Authored by certified transformational life coach Shanita Liu, the “Dear Shanita” advice column fields your questions and struggles related to self-care and offers compassionate, keep-it-real advice so that you can ditch your depleted state and move into excellence.
Have a question for Shanita? Write in to possibly have your question answered in a future column.
I’m the friend everyone always comes to — the one that listens and gives love freely, but I have a really hard time asking for help.
It’s one thing to say “Ask for help,” but it’s another to be able to do it. I don’t feel resentful that others may not help me because I’m aware that I don’t let anyone know when I need help. I also know that my friends would absolutely help me if I asked, so why do I have such a hard time asking?
– Friend everyone always comes to
Dear Friend everyone always comes to,
Let me first start by acknowledging that if you’re the kind of friend you say you are, then you got some AWESOME karma coming your way! It takes A LOT of heart and compassion to be there for others. Those friends of yours are definitely blessed to get so much love from you.
However, the “really hard time” you’re having doesn’t sound good, and I totally get it. When I was little, I was taught to “mind your business” and “do it yourself,” which made it even harder to reach out to others. Can you relate to any of these mindsets:
- I feel guilty about asking anyone for anything.
- I feel ashamed that I have to turn to someone else.
- I don’t want to bother anyone…They’re busy too.
- I’m used to taking care of things on my own.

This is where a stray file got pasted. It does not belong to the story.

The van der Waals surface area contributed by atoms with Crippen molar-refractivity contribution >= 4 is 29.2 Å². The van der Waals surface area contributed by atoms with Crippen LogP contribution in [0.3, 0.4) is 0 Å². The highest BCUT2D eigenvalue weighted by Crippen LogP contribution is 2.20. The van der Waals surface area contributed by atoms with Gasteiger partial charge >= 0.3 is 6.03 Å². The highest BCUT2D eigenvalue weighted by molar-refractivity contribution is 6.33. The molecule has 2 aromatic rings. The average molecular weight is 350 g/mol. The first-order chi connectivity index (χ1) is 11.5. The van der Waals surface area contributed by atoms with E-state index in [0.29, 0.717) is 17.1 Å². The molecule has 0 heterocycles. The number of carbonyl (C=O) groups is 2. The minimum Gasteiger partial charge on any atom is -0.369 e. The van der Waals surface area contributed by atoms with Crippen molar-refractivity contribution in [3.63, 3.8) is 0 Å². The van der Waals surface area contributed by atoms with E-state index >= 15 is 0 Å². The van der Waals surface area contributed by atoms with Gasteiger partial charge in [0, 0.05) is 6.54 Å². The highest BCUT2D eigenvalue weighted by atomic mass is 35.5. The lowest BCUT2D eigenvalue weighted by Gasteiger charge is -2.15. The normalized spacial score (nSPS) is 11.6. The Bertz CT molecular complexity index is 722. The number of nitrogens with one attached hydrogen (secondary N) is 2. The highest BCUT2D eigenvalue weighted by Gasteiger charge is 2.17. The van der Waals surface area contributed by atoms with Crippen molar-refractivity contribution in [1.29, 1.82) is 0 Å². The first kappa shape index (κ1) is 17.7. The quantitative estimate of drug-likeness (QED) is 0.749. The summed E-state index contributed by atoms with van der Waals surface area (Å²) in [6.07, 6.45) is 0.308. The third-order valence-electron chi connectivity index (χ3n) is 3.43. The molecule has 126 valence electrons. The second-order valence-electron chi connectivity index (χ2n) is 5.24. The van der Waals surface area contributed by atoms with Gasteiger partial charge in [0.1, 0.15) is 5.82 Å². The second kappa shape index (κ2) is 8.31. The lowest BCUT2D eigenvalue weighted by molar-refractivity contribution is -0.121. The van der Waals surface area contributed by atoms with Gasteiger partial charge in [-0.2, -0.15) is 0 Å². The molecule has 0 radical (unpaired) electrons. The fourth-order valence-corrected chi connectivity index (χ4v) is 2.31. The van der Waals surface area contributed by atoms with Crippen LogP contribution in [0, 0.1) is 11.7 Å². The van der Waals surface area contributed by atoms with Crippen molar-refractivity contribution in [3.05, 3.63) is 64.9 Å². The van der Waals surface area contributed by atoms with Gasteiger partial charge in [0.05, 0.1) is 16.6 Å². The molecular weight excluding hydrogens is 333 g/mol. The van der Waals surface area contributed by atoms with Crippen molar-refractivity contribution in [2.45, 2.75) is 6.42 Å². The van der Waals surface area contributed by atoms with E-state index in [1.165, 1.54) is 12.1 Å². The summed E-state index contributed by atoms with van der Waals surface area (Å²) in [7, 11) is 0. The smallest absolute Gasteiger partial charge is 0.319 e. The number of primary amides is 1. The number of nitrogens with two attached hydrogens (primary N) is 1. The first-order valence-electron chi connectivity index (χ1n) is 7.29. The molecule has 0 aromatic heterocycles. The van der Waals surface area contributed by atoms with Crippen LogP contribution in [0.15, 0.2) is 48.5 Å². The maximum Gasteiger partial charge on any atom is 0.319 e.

If one or more of these resonate with you, then I want you to take a nice deep breath and try asking yourself these questions:
“What’s making it so hard for me to ask for the help I need?”
Give yourself a minute to really let your answers bubble to the surface — as cheesy as this sounds, the answers are always inside of you! Then, once you hear your inner voice admitting what’s really going on, I want you to write down each reason on a post-it and stick them somewhere that you can see. Take a look at each reason and then ask yourself:
Are these reasons solid enough for me to hold back on asking for the help I truly want and need?
Think about what you deserve — not just as a friend, but as a worthy human being. If you can show up for others, others can certainly show up for you.
Once you realize that those reasons you made up no longer serve you (and your greatness), then tear up those post-its and toss them into the trash. My hope is that this interactive exercise of ripping up the rubbish will help you free yourself from those limiting mindsets. Plus, you’re too dope to do this thing called life alone.